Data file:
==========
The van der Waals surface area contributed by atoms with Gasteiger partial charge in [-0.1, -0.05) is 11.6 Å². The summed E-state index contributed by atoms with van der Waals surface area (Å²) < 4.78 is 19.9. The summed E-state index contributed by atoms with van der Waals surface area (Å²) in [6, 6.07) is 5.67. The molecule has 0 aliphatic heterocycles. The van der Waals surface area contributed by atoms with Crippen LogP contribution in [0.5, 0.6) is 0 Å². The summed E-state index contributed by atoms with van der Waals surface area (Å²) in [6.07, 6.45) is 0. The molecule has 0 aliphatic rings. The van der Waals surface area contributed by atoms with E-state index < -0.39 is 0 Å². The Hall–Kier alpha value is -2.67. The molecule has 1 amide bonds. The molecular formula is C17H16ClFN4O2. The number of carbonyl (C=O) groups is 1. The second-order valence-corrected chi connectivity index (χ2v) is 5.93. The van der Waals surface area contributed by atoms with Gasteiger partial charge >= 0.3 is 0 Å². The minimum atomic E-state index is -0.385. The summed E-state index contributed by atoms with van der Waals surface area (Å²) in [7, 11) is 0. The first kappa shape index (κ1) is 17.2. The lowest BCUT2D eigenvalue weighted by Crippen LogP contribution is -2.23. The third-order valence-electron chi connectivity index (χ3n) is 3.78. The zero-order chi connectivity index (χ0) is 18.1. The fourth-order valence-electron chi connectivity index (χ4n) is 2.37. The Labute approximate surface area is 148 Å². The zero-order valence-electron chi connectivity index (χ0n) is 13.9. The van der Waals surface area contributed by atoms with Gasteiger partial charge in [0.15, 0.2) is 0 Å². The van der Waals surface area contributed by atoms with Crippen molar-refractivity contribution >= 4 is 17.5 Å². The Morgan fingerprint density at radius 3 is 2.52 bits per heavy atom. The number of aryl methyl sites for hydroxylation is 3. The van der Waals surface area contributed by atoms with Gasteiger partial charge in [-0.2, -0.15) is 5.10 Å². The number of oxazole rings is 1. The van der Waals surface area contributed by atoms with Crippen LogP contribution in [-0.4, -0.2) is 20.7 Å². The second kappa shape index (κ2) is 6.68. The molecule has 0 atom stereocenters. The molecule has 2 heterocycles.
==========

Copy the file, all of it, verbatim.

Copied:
The van der Waals surface area contributed by atoms with Gasteiger partial charge in [-0.1, -0.05) is 11.6 Å². The summed E-state index contributed by atoms with van der Waals surface area (Å²) < 4.78 is 19.9. The summed E-state index contributed by atoms with van der Waals surface area (Å²) in [6, 6.07) is 5.67. The molecule has 0 aliphatic heterocycles. The van der Waals surface area contributed by atoms with Crippen LogP contribution in [0.5, 0.6) is 0 Å². The summed E-state index contributed by atoms with van der Waals surface area (Å²) in [6.07, 6.45) is 0. The molecule has 0 aliphatic rings. The van der Waals surface area contributed by atoms with E-state index < -0.39 is 0 Å². The Hall–Kier alpha value is -2.67. The molecule has 1 amide bonds. The molecular formula is C17H16ClFN4O2. The number of carbonyl (C=O) groups is 1. The second-order valence-corrected chi connectivity index (χ2v) is 5.93. The van der Waals surface area contributed by atoms with Gasteiger partial charge >= 0.3 is 0 Å². The minimum atomic E-state index is -0.385. The summed E-state index contributed by atoms with van der Waals surface area (Å²) in [7, 11) is 0. The first kappa shape index (κ1) is 17.2. The lowest BCUT2D eigenvalue weighted by Crippen LogP contribution is -2.23. The third-order valence-electron chi connectivity index (χ3n) is 3.78. The zero-order chi connectivity index (χ0) is 18.1. The fourth-order valence-electron chi connectivity index (χ4n) is 2.37. The Labute approximate surface area is 148 Å². The zero-order valence-electron chi connectivity index (χ0n) is 13.9. The van der Waals surface area contributed by atoms with Gasteiger partial charge in [0.15, 0.2) is 0 Å². The van der Waals surface area contributed by atoms with Crippen molar-refractivity contribution >= 4 is 17.5 Å². The Morgan fingerprint density at radius 3 is 2.52 bits per heavy atom. The number of aryl methyl sites for hydroxylation is 3. The van der Waals surface area contributed by atoms with Gasteiger partial charge in [-0.2, -0.15) is 5.10 Å². The number of oxazole rings is 1. The van der Waals surface area contributed by atoms with Crippen LogP contribution in [-0.4, -0.2) is 20.7 Å². The second kappa shape index (κ2) is 6.68. The molecule has 0 atom stereocenters. The molecule has 2 heterocycles.